Google doesn’t restrict its open source work to one team, instead we teach any and all Googlers about open source: how to release, how to contribute, how to use, and, in general, how to be a good open source citizen. This approach scales well, and gives people the knowledge to be lifelong open source community members. This includes sharing knowledge about open source security, a topic that isn’t new, but is finally getting the industry attention it deserves.
The intimidating blank slate and a lack of time for contributors to develop policies means many open source projects have no documented vulnerability reporting information, much less a plan for how to handle and disclose a reported vulnerability. We recently updated our guidance for coordinated vulnerability disclosure in open source projects that come out of Google and have published it in hopes that other projects will find this helpful for their project security practices.
The new guide has three sections:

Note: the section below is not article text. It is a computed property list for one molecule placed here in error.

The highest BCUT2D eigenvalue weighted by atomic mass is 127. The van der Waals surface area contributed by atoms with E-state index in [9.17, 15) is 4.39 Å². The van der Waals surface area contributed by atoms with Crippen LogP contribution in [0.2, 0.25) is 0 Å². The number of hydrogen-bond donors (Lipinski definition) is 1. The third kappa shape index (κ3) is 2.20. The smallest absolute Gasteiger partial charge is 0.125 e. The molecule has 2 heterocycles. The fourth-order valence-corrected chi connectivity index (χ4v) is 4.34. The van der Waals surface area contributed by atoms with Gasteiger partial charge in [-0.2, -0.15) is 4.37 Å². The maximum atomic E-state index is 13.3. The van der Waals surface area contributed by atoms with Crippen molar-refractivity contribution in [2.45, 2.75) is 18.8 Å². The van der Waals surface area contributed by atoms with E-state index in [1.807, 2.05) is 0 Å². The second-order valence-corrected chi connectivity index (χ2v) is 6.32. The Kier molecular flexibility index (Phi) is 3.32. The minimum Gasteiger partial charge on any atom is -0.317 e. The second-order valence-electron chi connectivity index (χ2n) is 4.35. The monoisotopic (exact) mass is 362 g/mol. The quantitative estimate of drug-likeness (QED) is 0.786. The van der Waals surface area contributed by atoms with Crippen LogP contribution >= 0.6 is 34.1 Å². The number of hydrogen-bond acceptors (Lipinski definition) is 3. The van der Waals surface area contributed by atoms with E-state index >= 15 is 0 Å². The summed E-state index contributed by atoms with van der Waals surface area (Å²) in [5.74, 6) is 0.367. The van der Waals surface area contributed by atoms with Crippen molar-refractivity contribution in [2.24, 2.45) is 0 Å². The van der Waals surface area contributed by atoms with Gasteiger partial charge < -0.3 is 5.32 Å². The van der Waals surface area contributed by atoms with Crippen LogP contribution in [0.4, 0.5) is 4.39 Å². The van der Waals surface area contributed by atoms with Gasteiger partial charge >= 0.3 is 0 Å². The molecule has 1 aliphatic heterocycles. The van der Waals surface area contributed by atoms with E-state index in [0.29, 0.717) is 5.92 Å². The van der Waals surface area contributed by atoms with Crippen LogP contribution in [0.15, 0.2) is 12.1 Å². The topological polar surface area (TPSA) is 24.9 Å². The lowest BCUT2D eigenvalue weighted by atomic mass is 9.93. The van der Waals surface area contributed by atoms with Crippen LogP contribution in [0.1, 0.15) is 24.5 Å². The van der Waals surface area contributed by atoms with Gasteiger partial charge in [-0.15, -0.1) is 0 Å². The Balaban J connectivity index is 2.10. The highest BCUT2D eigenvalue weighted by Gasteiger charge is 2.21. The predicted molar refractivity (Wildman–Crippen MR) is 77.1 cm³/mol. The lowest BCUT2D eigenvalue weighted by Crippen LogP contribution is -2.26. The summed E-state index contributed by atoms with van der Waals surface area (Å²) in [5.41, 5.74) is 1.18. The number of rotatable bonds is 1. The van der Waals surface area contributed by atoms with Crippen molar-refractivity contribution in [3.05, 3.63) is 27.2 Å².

- Setting up your vulnerability management “infrastructure”: The work you’ll want to do before an issue is reported.
- The vulnerability response process: Includes a runbook for when your project receives an issue.
- Templates: From SECURITY.MD to a public disclosure outline, all the communication pieces you need to handle an issue.
Vulnerability disclosure is part of Fix in the Know, Prevent, Fix framework we proposed recently for open source vulnerability management. In today’s industry, with all of our supply chain dependencies, improving open source project security in even one project can have a multiplying effect. Vulnerability disclosure is a key aspect of that overall security posture. Our hope is that projects will take this guide, remix and adapt to their projects, and share their changes with others so we can collectively increase our open source security.
By Anne Bertucio, Google Open Source